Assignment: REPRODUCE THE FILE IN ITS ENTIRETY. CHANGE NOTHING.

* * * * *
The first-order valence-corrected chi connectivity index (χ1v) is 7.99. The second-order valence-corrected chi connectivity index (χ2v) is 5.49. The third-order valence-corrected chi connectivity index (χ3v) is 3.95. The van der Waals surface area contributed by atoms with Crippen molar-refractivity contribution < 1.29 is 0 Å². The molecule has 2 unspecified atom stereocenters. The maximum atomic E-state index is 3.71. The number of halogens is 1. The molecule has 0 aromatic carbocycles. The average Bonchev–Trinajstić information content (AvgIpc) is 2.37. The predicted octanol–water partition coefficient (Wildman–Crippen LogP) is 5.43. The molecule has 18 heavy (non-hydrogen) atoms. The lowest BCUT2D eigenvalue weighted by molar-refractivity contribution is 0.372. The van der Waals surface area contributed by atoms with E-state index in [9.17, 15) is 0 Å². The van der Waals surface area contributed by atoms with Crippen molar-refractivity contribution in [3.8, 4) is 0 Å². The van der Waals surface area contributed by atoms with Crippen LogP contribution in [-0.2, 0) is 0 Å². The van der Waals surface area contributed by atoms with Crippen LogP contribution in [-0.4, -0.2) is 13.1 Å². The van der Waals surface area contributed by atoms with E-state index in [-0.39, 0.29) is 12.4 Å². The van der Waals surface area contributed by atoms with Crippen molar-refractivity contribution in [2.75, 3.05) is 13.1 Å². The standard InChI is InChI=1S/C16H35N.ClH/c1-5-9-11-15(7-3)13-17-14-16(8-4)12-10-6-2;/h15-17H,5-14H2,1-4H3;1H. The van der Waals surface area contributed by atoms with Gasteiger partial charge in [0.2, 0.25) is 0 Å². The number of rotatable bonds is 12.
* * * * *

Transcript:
The first-order valence-corrected chi connectivity index (χ1v) is 7.99. The second-order valence-corrected chi connectivity index (χ2v) is 5.49. The third-order valence-corrected chi connectivity index (χ3v) is 3.95. The van der Waals surface area contributed by atoms with Crippen molar-refractivity contribution < 1.29 is 0 Å². The molecule has 2 unspecified atom stereocenters. The maximum atomic E-state index is 3.71. The number of halogens is 1. The molecule has 0 aromatic carbocycles. The average Bonchev–Trinajstić information content (AvgIpc) is 2.37. The predicted octanol–water partition coefficient (Wildman–Crippen LogP) is 5.43. The molecule has 18 heavy (non-hydrogen) atoms. The lowest BCUT2D eigenvalue weighted by molar-refractivity contribution is 0.372. The van der Waals surface area contributed by atoms with E-state index in [9.17, 15) is 0 Å². The van der Waals surface area contributed by atoms with Crippen molar-refractivity contribution in [3.8, 4) is 0 Å². The van der Waals surface area contributed by atoms with Crippen LogP contribution in [-0.2, 0) is 0 Å². The van der Waals surface area contributed by atoms with Crippen LogP contribution in [-0.4, -0.2) is 13.1 Å². The van der Waals surface area contributed by atoms with E-state index in [-0.39, 0.29) is 12.4 Å². The van der Waals surface area contributed by atoms with Crippen molar-refractivity contribution in [2.75, 3.05) is 13.1 Å². The standard InChI is InChI=1S/C16H35N.ClH/c1-5-9-11-15(7-3)13-17-14-16(8-4)12-10-6-2;/h15-17H,5-14H2,1-4H3;1H. The van der Waals surface area contributed by atoms with Gasteiger partial charge in [0.2, 0.25) is 0 Å². The number of rotatable bonds is 12.